A Federal Court judge has struck down federal regulations restricting the rights of medical marijuana patients to grow their own cannabis.
Judge Michael Phelan ruled Wednesday in Vancouver that the Marijuana for Medical Purposes Regulations have no force and effect, but suspended the declaration for six months so that the government can come up with new rules.
The judge also ordered that the injunction that has allowed thousands of Canadians with an authorization to use medical marijuana to grow marijuana will remain in effect.
The constitutional challenge was launched by Nanaimo, B.C., resident Neil Allard and three other British Columbia residents who argued that legislation introduced by the previous Conservative government violated their charter rights.
Phelan heard the case between February and May 2015 in Vancouver.
The Marijuana for Medical Purposes Regulations were introduced in 2013 and required patients to buy cannabis from licensed producers instead of growing their own.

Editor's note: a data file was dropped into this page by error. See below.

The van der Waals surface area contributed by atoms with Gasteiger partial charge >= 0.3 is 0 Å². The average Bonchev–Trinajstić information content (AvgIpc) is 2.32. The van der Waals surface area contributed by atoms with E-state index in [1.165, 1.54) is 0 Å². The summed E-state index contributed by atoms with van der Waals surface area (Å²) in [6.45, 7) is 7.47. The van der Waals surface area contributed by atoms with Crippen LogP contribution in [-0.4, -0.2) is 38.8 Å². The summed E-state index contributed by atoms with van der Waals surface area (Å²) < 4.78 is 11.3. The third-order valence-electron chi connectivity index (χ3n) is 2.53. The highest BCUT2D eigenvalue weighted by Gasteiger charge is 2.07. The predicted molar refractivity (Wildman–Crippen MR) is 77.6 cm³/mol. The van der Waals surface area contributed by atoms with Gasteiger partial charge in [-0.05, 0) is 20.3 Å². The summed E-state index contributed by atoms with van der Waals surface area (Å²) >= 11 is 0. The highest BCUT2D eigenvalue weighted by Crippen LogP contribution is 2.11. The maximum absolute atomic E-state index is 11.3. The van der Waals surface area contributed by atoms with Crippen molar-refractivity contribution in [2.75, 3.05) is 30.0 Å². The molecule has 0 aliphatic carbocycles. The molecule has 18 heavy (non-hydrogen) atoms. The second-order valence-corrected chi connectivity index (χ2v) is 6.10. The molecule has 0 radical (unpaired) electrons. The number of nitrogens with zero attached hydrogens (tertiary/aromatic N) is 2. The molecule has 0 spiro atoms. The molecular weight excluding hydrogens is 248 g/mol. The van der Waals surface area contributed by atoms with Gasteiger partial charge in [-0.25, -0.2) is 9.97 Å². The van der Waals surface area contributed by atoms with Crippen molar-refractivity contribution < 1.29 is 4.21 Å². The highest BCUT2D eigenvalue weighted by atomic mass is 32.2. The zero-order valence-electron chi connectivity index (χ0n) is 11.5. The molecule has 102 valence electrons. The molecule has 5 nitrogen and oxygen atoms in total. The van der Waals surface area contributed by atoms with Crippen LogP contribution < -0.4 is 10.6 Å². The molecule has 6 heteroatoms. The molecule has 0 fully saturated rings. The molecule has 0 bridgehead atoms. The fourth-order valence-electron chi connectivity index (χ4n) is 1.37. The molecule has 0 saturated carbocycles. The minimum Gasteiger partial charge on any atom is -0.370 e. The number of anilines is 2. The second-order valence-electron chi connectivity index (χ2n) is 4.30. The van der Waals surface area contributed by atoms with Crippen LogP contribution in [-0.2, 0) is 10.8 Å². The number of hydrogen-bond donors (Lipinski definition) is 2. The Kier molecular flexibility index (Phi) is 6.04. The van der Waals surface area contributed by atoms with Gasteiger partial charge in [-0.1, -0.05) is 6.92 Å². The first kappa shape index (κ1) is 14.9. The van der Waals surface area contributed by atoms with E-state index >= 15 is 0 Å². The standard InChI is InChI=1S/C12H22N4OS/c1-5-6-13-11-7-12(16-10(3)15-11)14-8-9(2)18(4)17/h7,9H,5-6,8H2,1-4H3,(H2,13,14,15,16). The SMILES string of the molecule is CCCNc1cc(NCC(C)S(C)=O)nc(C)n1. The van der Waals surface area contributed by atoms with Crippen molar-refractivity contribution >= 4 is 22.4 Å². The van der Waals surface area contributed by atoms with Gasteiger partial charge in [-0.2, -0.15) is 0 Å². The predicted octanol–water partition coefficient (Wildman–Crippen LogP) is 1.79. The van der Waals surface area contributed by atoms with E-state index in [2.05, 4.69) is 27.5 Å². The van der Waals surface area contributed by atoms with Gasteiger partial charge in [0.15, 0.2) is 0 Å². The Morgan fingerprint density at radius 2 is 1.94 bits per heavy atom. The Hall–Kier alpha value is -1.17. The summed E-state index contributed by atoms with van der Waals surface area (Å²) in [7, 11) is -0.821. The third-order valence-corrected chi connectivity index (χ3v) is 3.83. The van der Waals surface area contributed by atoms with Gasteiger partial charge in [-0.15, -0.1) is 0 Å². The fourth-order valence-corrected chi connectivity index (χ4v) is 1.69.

During the hearings, federal government lawyers argued that the regulations ensured patients have a supply of safe medical marijuana while protecting the public from the potential ills of grow-operations in patients’ homes.
The lead counsel for the plaintiffs, John Conroy, told court that the legislation has robbed patients of affordable access to medicine. Some people were left with no choice but to break the law, he argued, either by continuing to grow their own or by purchasing on the black market.
Previously, those who launched the challenge promised to take their fight to the Federal Court of Appeal if today’s decision was not in their favour.
The federal Liberal government has committed to regulating and legalizing recreational marijuana but has yet to introduce any legislation.